ASX 100 corporate directors ill-equipped for cyberattacks: UNSW Canberra

A study by the UNSW Institute for Cyber ​​demonstrated a significant cybersecurity awareness and resilience skills gap among ASX 100 business leaders.

According to the study, led by Nigel Phair, director (enterprise) of the UNSW Canberra Institute, less than 1% of ASX 100 directors have cybersecurity experience and only 16% have technology experience.

In collaboration with Dr. Hooman Alavizadeh, Research Associate, Mr. Phair analyzed 798 management positions (including CEOs and Non-Executive Directors) across all ASX 100 companies. This analysis was based on information provided on the company websites, as well as on the LinkedIn profiles of individual directors.

Mr Phair said raising cybersecurity awareness was an increasingly important responsibility for business leaders, with cybercrime costing the Australian economy more than $42 billion a year.

He said business leaders need to assess cybersecurity, as they would any risk, making competent decisions to understand the nature of the risk and how their level of (under)investment in cybersecurity controls will affect businesses. customers and stakeholders.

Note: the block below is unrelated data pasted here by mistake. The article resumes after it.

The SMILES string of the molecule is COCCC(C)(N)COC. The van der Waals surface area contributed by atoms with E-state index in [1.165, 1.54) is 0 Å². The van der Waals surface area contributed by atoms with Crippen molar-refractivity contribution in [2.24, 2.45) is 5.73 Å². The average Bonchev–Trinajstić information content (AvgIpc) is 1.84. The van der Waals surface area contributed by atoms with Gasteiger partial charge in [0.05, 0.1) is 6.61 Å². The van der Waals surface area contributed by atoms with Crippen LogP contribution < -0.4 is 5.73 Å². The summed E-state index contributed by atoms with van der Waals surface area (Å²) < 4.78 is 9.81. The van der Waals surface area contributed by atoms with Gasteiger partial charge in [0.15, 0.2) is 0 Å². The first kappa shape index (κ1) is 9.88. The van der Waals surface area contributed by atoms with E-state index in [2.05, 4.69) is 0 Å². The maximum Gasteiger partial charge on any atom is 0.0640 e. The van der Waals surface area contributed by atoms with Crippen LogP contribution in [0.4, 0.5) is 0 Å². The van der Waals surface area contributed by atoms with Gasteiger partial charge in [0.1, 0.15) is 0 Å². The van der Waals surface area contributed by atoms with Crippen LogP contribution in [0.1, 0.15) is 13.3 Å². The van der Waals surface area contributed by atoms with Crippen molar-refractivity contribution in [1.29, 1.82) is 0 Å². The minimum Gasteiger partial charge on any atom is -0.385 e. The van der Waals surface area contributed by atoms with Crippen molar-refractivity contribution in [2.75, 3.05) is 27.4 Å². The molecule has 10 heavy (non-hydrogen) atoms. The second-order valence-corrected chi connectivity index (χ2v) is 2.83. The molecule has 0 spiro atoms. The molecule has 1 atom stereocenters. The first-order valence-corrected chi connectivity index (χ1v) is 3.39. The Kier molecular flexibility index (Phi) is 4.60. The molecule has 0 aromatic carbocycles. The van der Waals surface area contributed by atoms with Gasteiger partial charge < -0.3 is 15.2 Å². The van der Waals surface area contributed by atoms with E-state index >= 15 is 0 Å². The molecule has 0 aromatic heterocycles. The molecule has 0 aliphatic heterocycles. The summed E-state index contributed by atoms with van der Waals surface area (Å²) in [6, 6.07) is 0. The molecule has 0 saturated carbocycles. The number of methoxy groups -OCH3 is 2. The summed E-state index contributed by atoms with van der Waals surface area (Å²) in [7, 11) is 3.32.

“There are many expectations and requirements to be a modern business manager,” Mr. Phair said.

“The cyber resilience of the organization they govern is only part of their role. To achieve this, business leaders must ask management the tough questions—and be knowledgeable enough to know what answers to expect—about their organization’s understanding of cyber risk, investment in creating and monitoring controls. and repeat scenarios, to be better equipped if cybersecurity controls impact customers and stakeholders. »

Mr. Phair explained that the best way to address the cybersecurity gaps of ASX 100 companies is to use a council skills matrix.

The ASX recommends that organizations disclose on their websites or annual reports “a board skills matrix setting out the mix of skills the board currently possesses or seeks to develop among its members.”

In 2020, 38% of all boards said they were introducing specialist technology and/or innovation roles into their skills matrix, but Phair said that hadn’t been done yet. implemented.

“Adoption of technology by organizations will continue to grow at a rapid rate,” Phair said.

“Along with this is the dynamic role that cybersecurity must play in protecting the organization, the data it creates and the people who access it. Since “the tone starts at the top”, having qualified business leaders is a fundamental requirement. »

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